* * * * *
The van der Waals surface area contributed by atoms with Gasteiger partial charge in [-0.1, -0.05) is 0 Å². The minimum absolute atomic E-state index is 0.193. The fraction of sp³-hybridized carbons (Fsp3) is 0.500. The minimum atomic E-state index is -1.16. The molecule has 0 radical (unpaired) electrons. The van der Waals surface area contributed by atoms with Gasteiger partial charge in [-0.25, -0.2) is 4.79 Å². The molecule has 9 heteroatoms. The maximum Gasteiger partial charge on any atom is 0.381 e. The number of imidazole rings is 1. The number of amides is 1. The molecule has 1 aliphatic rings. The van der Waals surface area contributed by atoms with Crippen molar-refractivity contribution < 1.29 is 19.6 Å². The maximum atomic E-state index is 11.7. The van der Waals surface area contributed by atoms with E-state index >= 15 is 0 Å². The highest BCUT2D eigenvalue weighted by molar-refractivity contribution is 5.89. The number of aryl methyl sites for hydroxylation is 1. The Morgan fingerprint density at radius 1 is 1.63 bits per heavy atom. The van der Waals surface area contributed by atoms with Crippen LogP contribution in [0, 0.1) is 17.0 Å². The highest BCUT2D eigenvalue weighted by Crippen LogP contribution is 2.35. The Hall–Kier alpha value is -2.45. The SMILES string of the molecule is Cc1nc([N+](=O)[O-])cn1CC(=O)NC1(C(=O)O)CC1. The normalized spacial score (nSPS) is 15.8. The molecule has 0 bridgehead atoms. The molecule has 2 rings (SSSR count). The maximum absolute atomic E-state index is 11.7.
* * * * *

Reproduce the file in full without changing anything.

The van der Waals surface area contributed by atoms with Gasteiger partial charge in [-0.1, -0.05) is 0 Å². The minimum absolute atomic E-state index is 0.193. The fraction of sp³-hybridized carbons (Fsp3) is 0.500. The minimum atomic E-state index is -1.16. The molecule has 0 radical (unpaired) electrons. The van der Waals surface area contributed by atoms with Gasteiger partial charge in [-0.25, -0.2) is 4.79 Å². The molecule has 9 heteroatoms. The maximum Gasteiger partial charge on any atom is 0.381 e. The number of imidazole rings is 1. The number of amides is 1. The molecule has 1 aliphatic rings. The van der Waals surface area contributed by atoms with Crippen molar-refractivity contribution < 1.29 is 19.6 Å². The maximum atomic E-state index is 11.7. The van der Waals surface area contributed by atoms with E-state index >= 15 is 0 Å². The highest BCUT2D eigenvalue weighted by molar-refractivity contribution is 5.89. The number of aryl methyl sites for hydroxylation is 1. The Morgan fingerprint density at radius 1 is 1.63 bits per heavy atom. The van der Waals surface area contributed by atoms with Crippen LogP contribution in [0, 0.1) is 17.0 Å². The highest BCUT2D eigenvalue weighted by Crippen LogP contribution is 2.35. The Hall–Kier alpha value is -2.45. The SMILES string of the molecule is Cc1nc([N+](=O)[O-])cn1CC(=O)NC1(C(=O)O)CC1. The normalized spacial score (nSPS) is 15.8. The molecule has 0 bridgehead atoms. The molecule has 2 rings (SSSR count). The maximum absolute atomic E-state index is 11.7.